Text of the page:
A review of Laurell K. Hamilton’s ‘Obsidian Butterfly’ chapter twenty four

A guy dances around on stage to the sound of panpipes while giving away jewellery to women in the crowd.

This is the world’s most boring stage show.

Look, the club has an Aztec theme. Why not make it like Alice Cooper’s stage shows – a gory and violent, almost cartoonish, story with a clear villain who is defeated by the forces of good in the end. Put in some music and a lot of fake blood and you’ve got a really fun stage show. This… is just boring. Really boring. I thought this series was meant to be really gory and intense and dark. What I’ve got is a bloke dancing to panpipes, the sort of thing you see at any folk festival around the world.

I don’t usually wax poetic about music, but this was different. Somehow you knew it wasn’t just a song, just something to listen to and forget, or hum in off moments. When you think of ritual music, you think of drums, something with a beat to remind us of our hearts, and the ebb and flow of our bodies. Some of it’s made to remind us of why the ritual is happening. All ritual at its heart is for the sake of divinity. All right, not all, but most. Most of it is yelling, hey God, look at me, look at us, hope you like it. We’re all just children at heart, hoping Dad or Mom likes the present we picked out.

Of course, sometimes Mom and Dad can have quite a temper.

  • I like how she immediately presumes that this must be ritualistic music, because dirty ethnic people can’t ever play music because it’s nice. NOPE always a ritual.
  • It’s just a single panpipe being played. That would not fill me with inspiration. That would make me think white people with dreadlocks are about to descend.
  • Well done for working out that ritualistic behaviour tends to be connected to spirituality.
  • Does that not just confirm that Anita’s mother was abusive? I mean, I know it’s using the God as father metaphor, but I still think Anita’s mother enjoyed smashing her daughter’s head into things.
  • Maybe her mother was psychic and knew what her daughter would become and was trying to save us all.

Cesar (i can’t be bothered to correctly accent this motherfucker) shoves his head in Anita’s hands so she can remove his jade earrings. Despite being ancient Aztec artefacts, they have modern earring backs which Anita can’t undo because she is no girly girl and has never worn earrings in her life. She has apparently never opened a clutch press and is an idiot. He then smashes his ‘flute’ – you said it was panpipes they are not the same – on the stage in front of the jaguar men.

Oh, and then the show becomes a mock sacrifice. It just needed a really long and boring opener. Anita instantly believes it’s real, because she’s a moron. The priest shoves a knife into Cesar’s ribs, which was not how the Aztec did it. And I can’t believe they made it campy and theatrical. They are actually stabbing Cesar, because the vampires in this series are morons.

“He can’t survive without his heart, not even a shapeshifter can survive that.”

“They won’t take his heart, I swear it.” [Dallas] stroked my hand where it gripped her like you’d soothe a nervous dog.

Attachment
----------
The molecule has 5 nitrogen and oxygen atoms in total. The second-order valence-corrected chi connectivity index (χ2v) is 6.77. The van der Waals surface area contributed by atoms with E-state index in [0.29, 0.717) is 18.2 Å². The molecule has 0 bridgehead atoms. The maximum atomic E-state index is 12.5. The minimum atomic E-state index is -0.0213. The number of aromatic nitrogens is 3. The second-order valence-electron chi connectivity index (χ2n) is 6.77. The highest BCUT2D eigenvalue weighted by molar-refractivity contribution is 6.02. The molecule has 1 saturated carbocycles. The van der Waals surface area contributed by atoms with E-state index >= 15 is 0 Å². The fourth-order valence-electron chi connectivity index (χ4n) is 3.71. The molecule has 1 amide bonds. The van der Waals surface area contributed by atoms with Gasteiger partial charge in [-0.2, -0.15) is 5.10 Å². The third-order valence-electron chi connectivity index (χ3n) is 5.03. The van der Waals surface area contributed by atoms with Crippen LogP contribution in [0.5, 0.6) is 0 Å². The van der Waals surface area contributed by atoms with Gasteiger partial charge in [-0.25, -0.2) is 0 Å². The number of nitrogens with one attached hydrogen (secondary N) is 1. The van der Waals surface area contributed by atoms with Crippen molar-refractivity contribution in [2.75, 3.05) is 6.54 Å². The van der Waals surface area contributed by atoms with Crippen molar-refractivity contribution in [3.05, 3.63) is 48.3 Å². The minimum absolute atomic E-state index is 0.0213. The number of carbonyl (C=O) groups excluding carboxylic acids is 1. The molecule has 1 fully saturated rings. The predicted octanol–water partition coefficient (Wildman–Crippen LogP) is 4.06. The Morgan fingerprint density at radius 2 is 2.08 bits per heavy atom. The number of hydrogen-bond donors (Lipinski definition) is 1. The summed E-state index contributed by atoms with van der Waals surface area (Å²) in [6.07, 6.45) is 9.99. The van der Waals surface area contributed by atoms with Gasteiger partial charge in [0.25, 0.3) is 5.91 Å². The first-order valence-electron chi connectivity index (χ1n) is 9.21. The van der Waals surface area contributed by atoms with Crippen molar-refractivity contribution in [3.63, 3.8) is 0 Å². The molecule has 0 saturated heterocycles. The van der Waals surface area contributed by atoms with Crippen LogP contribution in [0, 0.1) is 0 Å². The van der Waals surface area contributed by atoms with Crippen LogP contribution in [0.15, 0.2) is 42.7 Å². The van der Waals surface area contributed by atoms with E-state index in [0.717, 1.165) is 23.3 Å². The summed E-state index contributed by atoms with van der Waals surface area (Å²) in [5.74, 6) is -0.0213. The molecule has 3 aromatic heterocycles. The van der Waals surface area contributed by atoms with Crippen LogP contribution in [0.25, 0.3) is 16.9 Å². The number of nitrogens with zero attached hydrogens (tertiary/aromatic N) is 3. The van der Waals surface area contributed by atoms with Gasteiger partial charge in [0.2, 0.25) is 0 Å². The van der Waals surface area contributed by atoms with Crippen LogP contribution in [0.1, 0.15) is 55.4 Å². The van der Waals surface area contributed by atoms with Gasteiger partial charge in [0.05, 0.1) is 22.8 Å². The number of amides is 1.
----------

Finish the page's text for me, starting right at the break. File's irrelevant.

I leaned in close to her, and whispered, “If they take his heart when I could have stopped it, I’ll have your heart on a knife before I leave New Mexico. You still willing to swear?”




The priest talks about holding Cesar’s heart and waves around a hand covered in blood.

They cheered. They fucking cheered.


Anita then bitches that she’s had enough of people into S&M, because… having your chest opened up on stage is clearly about getting your rocks off. CLEARLY. Then Anita is invited to meet Madam Master of the City. There’s a bit of hassle as Anita tried to wipe her hands clean of blood and then Itzpapalotl pops up in a red cloak next to her.

Itzapapalotl is ‘milky brown’ because no person of colour in these books is allowed to not be somehow connected to whiteness.

Her eyes were black, not brown, but truly black after the obsidian blade she was named for.

Her name means ‘obsidian butterfly’. She is not named after obsidian knives.

Anita sees skulls and wolves in Itzpapalotl’s eyes and oh god the descriptions last a page. She’s short with black hair. Edward pulls out a gun because why not. Papa knows immediately that Anita is a human servant, and Anita caves and tells her instantly. Papa says she will talk to Anita about the mutilations for the blood on her hands, which is Cesar’s. Although I thought the blood was Anita’s from when she cut open her thumb in the last chapter. Did LKH forget that happened? The group vote to go and meet Papa, and Dallas says it’s a high honour.

“I didn’t impress her. I attracted her,” I said.

Dallas frowned. “Attracted her. She likes men.”

why is everyone an idiot

This lets Anita boast about how much power she’s got and that there’s no real difference between arrogance and stupidity.

Oh, how right you are.


7 thoughts on “A review of Laurell K. Hamilton’s ‘Obsidian Butterfly’ chapter twenty four

  1. If I went to see a stage show kind of thing, and I knew it was Aztec themed, and I saw a guy get his heart cut out, I would cheer. Because I would be thinking, wow, that’s a really impressive stage show. Also, why would it be the random professor’s fault -whoever she is? If the show is always the same, and no-one has ever been killed before, why would it be her fault that this one time, someone died? And why doesn’t the professor go to the police and say ‘this woman you have working the case threatened to ritualistically murder me’?

  2. Okay, so she has her priorities mixed up. She doesn’t care much about what happened in the last show, which Vice should have stopped and friggin’ arrested them. But then she is flipping out over a stage show?

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